In answer to Brent's further question about indefinite agnosticism, I will say that I am willing to remain there if necessary. In my opinion nothing has changed in the past 20 or 30 years of discussion this issue to "solve" the problem.

The sorts of hermeneutical moves taken by Denis Lamoureaux and others in this discussion to "solve" the problem are not new in my opinion. They are virtually the same moves taken by the "higher critics" through the past century among liberal, neo-orthodox, and neo-evangelical scholars. Evangelicals historically have not been willing to make those moves. This is especially true of the more conservative Reformed confessional Evangelicals. A recent example is the white paper on the Biologos web site by Tim Keller. He is uncompromising in his commitment to a historical Adam and a historical Fall because he thinks this is what scripture teaches.

Mairnéalach said...

Terry, this has been a very interesting thread. I have long wanted to understand more about your story.

I too am in confessional church and I share your strong leaning that a historical Adam is both necessary and also completely consistent with modern biology and archaeology.

My prime question to you: as one who has no doubt spent much time studying the history and theology of the reformed churches, in your opinion-- would B.B. Warfield be able to serve as elder in a reformed church in the year 2010?

Terry M. Gray said...

Mairnéalach, Warfield would be fine in the CRCNA. I think he even advocated women deacons. I appealed much to Warfield in my trial to no avail. The Murray exegesis (which was largely aimed at refuting Warfield in my opinion) completely dominated. For the most part I identify entirely with Warfield, although I think we know much more about genetics and evolution and paleontology than he did. The conservative Reformed folks who like Warfield argue 1) that his evolutionary views were part of the demise of Old Princeton and 2) that if he were alive today he would see the error of his ways and be a young earth creationist. ;-)

I think that it's ironic for OPC folks especially that that not even J.G. Machen departed from Warfield on this issue. I don't know that there's lots to go on but there are some very interesting comments in The Christian Faith in the Modern World on the subject of human evolution. It's my understanding that he was asked to testify at the Scopes trial but refused. Both Machen and Warfield are prime examples that there was a huge difference between conservative Reformed thinkers and Fundamentalists as we normally think about them.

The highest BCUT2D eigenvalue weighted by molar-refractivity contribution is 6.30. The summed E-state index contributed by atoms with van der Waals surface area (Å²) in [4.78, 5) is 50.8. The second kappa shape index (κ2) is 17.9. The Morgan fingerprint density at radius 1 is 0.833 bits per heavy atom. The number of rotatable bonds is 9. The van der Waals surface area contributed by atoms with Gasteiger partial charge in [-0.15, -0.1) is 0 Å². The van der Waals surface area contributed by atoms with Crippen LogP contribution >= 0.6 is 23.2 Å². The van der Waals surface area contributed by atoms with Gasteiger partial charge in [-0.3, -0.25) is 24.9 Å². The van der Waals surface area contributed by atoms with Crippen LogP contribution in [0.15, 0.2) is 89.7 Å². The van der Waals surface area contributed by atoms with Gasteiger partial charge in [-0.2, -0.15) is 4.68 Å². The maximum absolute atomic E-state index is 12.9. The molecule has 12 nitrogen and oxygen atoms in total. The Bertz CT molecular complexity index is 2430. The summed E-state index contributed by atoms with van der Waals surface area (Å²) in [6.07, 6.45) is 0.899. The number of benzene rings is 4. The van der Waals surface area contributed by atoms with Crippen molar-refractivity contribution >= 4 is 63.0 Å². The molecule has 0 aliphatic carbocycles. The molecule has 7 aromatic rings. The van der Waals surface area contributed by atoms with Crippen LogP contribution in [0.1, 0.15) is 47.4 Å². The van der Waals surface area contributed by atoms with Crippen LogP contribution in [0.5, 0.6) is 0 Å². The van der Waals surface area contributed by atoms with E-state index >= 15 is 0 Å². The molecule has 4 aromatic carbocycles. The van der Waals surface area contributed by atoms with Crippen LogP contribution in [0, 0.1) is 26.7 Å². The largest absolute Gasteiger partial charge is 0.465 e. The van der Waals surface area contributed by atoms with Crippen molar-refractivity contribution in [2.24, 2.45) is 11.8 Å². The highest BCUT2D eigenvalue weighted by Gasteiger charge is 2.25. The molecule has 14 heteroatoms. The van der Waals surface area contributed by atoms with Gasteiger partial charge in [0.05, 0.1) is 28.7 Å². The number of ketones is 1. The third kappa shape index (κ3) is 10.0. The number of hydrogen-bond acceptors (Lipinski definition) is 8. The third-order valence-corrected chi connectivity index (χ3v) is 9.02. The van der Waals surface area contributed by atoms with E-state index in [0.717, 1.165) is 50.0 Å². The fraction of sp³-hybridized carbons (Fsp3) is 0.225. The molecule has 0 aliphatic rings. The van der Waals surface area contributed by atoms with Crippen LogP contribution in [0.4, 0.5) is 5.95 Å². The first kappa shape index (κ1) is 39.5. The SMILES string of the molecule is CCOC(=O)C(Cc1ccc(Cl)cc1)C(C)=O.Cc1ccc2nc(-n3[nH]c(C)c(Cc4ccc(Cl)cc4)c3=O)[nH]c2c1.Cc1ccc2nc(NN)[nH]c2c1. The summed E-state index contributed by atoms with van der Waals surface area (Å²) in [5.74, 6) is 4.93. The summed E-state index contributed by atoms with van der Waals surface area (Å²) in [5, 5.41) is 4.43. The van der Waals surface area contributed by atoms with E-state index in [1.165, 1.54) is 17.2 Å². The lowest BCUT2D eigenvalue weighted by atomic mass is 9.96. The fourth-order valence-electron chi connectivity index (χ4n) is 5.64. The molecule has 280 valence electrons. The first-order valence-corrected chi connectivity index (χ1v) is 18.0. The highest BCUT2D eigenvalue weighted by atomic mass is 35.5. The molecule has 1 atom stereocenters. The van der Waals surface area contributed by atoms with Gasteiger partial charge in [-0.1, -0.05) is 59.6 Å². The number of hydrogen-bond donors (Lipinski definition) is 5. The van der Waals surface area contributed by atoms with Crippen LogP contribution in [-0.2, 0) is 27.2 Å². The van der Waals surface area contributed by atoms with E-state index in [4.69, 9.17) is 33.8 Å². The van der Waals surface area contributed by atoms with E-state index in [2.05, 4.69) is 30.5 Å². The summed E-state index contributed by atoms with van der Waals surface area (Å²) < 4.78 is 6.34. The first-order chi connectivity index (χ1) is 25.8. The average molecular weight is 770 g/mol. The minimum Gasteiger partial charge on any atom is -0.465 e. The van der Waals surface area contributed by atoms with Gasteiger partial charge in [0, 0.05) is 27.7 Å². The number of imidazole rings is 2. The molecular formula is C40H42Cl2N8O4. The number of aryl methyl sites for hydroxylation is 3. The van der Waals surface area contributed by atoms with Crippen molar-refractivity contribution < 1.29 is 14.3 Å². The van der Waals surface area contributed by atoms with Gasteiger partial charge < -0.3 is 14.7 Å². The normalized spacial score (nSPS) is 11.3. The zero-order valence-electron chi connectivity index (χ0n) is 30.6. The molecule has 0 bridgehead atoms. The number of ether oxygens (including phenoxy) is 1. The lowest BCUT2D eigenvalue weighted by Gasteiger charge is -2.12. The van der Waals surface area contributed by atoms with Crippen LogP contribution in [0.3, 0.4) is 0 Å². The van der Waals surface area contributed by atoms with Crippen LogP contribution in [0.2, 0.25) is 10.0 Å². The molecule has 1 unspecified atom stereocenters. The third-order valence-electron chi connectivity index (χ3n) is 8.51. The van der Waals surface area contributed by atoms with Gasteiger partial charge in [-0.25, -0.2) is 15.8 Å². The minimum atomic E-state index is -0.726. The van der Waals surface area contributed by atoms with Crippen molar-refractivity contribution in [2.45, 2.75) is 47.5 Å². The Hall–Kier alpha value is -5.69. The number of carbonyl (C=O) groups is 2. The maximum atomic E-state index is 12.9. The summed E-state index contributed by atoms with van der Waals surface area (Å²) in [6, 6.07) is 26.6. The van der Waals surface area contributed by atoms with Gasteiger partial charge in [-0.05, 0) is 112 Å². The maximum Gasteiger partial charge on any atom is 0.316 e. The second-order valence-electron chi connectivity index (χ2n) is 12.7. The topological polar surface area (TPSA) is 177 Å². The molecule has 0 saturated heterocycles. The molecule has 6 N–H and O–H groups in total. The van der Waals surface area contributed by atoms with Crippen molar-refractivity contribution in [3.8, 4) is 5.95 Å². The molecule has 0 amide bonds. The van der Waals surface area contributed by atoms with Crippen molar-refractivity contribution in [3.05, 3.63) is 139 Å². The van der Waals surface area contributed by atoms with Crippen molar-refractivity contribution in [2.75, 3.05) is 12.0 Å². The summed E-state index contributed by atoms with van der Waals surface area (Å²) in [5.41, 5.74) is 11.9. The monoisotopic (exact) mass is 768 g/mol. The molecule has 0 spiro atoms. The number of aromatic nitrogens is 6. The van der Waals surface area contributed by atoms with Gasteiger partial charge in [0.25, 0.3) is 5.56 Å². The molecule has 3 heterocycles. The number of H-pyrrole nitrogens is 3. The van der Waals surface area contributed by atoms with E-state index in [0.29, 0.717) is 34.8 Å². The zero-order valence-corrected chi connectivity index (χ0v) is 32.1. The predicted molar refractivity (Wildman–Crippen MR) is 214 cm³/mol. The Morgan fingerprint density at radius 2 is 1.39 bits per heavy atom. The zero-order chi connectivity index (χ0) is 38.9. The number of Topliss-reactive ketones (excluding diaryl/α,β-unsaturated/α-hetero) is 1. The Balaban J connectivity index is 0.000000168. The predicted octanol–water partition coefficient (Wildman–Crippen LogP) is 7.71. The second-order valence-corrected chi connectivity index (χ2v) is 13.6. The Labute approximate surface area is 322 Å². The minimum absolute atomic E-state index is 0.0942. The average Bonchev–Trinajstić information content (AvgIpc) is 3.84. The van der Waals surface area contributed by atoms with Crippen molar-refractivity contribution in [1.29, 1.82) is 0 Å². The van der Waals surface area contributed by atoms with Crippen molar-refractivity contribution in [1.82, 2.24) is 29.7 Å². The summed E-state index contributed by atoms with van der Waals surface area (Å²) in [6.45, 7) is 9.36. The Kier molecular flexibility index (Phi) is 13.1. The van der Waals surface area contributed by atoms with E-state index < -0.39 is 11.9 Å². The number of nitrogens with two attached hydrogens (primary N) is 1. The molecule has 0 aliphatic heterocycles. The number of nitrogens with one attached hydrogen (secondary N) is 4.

Martin LaBar said...

Thanks for your statement about being unable to find certainty about the biological origin of humans.

For what it's worth, Billy Graham is on record as being willing to accept the possibility that God used an evolutionary process to create humans.

Alice C. Linsley said...

The problem here is defining "human". If you use the macroevolutionary language humans are recent and all human-like specimens before 100,000 years ago are not modern humans. So what are they? Many fossil remains are found with evidence of tools, fire-building, communal meals. There is also erect posture and human dentition, so why not call these human?

Adam need not be historical. When we recognize the African origin of Genesis 2-3 we find many parallels that give us a clue as to how we are to understand Adam and Eve. Consider the story of Gikuyu and Mumbi.

BenYachov(Jim Scott 4th) said...

>I did not know how to hold my views about human evolution together with the uniqueness of Adam as taught in the Confessions and in Scripture.

I reply: Why is it so hard to believe Adam was a real person and the Father of the human race whose fall tainted us all?

Regardless if you believe he literally was made supernaturally & directly from dust on the ground or indirectly & providentially from God supernaturally creating a soul & infusing it in a pre-human hominid. Adam was a real person.

Get over it.

Even if we don’t take Genesis “literally” & hold it to be a Divinely Inspired stylized symbolic allegorical tale doesn’t mean it doesn’t contain real history. This stupid "Either you believe in a literal Adam or Evolution" meme is one of the reasons why Evangelicals will never accept Theistic Evolution. Enough already!(Of course I'm Catholic so it's no skin off my nose but seriously).

I see no logic in either extreme & as a Catholic Christian I reject both errors.

>Belief in evolution can be compatible with a belief in an historical fall and a literal Adam and Eve.

I reply: Right on brother!

Garyuuchin said...

In Brief: a personal ongoing evaluation.
・ After Adam was created, he was taken from Earth to Eden.
・ Jewish beliefs have Eden as the abode of the righteous dead.
・ From Biblical accounts, it would seem that Eden still exists.
ergo, Eden is not on Earth.

・ There is no reason to believe that any step of creation was completed on the day it was started.
With regard to days 4-6
・ Creation of plants and animals occurred in Eden, nothing said about events on Earth.
・ there is good reason to believe that the steps were not completed on the day of initiation. (LXX interpretation in particular)
・ No record of the amount of time that elapsed between creation of Eve (in the garden of Eden) and the fall.

Hypothesis: (still being tested).
In a repeat of the "flat Earth" declared by Scripture nonsense, conflicts between evolution and Genesis may simply be the result of careless reading of Genesis.